The $10aDay campaign is a classic example of how a small group of women, in this case from the Coalition of Child Care Advocates of BC and the Early Childhood Educators of BC, can come together with an idea based on expertise, evidence, lived experience and commitment and, with many allies, make that idea a viable, concrete solution to a current public policy disaster.

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Here's what $10aDay Child Care would mean for Maya

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Kelly Sidhu interviews women about their Child Care situation

$10aDay Supporter Kelly Sidhu interviewed women in her local neighbourhood about their child care situation. Check it out:

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If you haven't already, please take 2 minutes to take action and help make sure Child Care is a top priority in the BC 2018 Budget: www.10aday.ca/budget2018

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Taking the First Steps towards $10aDay Child Care in the BC 2018 Budget

Click here to send a letter to your local MLA and other key players in government, and let them know you expect action on child care to be a major part of BC's 2018 Budget.

In BC’s 2017 provincial election, a majority voted for action on child care. Both the BC NDP and BC Greens made substantial child care commitments. Both parties made child care the largest area of new spending in their platforms. In its subsequent Throne Speech, the BC Liberals also made a commitment to significant new child care investment.

With all three major political parties now publicly committed to new child care funding, British Columbia’s families with young children can finally look forward to meaningful progress on solving the current child care chaos.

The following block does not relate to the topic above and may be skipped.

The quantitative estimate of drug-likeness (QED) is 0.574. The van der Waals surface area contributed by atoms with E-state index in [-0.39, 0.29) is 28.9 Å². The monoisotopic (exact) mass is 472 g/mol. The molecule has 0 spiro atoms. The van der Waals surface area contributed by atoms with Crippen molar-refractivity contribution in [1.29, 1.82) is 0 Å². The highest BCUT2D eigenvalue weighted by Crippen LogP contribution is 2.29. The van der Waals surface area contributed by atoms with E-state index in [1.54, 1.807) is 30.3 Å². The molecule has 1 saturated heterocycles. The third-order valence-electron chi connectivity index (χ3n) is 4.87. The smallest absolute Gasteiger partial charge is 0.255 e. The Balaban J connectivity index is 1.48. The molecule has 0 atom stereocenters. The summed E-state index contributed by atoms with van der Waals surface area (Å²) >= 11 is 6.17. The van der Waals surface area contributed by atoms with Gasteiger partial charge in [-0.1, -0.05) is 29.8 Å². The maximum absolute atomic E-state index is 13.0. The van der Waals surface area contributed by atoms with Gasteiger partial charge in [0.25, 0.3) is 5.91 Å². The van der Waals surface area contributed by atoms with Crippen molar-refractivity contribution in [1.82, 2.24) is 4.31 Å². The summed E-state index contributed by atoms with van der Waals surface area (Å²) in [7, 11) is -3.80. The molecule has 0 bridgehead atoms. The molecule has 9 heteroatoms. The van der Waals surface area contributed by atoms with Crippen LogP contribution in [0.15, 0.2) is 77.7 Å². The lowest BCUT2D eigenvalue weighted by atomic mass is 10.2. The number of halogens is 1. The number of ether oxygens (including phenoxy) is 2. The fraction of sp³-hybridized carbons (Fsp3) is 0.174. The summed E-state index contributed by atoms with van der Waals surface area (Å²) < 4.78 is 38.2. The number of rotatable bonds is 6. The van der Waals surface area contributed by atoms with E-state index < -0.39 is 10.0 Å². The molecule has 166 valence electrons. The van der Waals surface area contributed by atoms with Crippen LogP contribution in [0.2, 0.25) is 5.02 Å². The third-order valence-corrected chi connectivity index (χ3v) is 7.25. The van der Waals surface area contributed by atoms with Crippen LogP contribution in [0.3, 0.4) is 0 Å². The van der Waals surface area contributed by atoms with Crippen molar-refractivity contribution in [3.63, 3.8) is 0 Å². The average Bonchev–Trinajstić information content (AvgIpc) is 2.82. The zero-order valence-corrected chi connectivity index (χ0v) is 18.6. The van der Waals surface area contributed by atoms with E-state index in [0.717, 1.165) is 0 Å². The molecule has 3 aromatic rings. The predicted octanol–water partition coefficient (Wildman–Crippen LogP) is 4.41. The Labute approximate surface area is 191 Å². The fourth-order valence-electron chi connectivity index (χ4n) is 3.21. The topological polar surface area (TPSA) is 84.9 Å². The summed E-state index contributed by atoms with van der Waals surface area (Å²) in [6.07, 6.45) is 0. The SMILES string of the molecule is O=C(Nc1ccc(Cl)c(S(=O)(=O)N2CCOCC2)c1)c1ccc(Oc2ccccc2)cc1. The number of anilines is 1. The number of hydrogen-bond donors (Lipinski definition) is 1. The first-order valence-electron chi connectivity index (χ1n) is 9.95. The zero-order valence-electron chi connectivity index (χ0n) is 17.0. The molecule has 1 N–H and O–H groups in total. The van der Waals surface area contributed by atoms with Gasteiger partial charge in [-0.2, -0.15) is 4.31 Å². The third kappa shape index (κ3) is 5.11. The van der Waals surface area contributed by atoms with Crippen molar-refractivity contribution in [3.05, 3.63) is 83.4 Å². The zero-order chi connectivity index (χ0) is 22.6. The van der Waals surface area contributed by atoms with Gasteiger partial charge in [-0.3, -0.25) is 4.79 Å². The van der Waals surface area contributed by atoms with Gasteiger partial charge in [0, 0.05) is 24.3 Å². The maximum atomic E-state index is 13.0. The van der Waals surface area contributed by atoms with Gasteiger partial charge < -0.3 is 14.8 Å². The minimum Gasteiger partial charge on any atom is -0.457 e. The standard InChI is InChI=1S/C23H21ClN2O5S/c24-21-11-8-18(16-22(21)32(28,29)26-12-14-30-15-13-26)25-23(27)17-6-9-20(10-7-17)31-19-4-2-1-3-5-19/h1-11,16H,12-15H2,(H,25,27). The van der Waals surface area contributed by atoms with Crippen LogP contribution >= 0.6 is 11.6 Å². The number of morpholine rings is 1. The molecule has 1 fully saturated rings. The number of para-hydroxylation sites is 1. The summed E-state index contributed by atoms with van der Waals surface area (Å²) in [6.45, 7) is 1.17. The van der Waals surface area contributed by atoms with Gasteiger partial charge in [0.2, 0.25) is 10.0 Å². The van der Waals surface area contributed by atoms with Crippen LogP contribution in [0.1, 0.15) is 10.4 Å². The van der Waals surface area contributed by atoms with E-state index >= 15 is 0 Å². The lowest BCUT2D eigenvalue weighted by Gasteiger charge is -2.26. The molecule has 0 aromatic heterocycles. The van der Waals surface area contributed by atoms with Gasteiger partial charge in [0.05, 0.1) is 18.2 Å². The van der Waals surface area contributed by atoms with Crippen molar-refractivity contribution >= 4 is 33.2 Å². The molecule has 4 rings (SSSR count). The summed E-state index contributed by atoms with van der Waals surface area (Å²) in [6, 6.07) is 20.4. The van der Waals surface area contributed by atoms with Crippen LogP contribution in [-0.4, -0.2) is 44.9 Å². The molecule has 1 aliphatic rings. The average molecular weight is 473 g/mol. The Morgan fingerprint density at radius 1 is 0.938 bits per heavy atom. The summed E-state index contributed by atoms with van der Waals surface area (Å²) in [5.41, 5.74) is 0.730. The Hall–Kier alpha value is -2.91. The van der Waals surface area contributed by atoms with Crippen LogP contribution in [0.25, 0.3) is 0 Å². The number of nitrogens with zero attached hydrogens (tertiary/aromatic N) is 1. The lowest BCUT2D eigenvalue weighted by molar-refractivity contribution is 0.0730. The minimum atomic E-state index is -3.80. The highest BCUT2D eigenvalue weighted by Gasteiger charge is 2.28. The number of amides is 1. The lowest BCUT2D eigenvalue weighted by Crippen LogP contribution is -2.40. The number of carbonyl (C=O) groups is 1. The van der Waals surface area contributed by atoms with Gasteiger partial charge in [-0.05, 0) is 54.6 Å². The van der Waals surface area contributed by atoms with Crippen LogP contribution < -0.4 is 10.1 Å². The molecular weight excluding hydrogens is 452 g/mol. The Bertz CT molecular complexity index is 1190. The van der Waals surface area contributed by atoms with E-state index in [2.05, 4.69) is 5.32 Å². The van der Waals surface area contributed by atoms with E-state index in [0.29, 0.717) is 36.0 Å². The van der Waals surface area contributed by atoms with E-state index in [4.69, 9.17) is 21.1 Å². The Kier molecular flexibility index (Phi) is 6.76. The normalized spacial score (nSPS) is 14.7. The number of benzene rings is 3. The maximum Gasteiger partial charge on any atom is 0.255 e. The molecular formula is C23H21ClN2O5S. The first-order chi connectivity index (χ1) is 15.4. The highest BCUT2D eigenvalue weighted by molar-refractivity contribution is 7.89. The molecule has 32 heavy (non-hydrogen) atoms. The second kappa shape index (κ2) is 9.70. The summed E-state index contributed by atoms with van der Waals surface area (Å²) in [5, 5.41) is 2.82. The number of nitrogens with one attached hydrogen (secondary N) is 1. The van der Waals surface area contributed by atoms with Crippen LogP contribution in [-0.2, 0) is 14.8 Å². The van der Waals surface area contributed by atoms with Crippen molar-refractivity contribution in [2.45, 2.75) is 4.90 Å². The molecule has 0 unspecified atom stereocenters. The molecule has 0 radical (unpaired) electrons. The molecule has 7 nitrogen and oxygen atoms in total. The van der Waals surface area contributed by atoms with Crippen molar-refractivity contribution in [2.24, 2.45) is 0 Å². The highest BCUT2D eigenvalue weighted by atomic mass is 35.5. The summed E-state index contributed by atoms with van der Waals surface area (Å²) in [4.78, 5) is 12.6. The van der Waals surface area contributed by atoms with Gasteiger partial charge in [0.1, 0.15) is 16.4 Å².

The $10aDay Plan is the comprehensive, evidence-based solution to this chaos.

The Plan is grounded in public policy and funding proposals that address the affordability issue for all families with (or hoping to have) young children, and is central to an effective poverty reduction plan. British Columbians are calling on government to implement it.

The Coalition of Child Care Advocates of BC and Early Childhood Educators of BC propose concrete, balanced actions that allow government to begin fulfilling their child care commitment in Budget 2018.

These actions support existing BC child care services to participate in building the effective system that BC parents, grandparents, and employers have been waiting for.

Implementing these first steps require the BC government to confirm the multi-lateral and bi-lateral child care agreements with the federal government, and to conclude child care discussions with the BC Green Caucus. These first steps to reduce today’s child care chaos in BC are consistent with the election platforms of both the BC NDP and BC Greens.

That is why the Coalition of Child Care Advocates of BC and the Early Childhood Educators of BC recommend the following ‘first steps’ for BC’s Budget 2018.

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Criteria For Success

Criteria for Assessing Government’s Progress

On the Implementation of the $10aDay Child Care Plan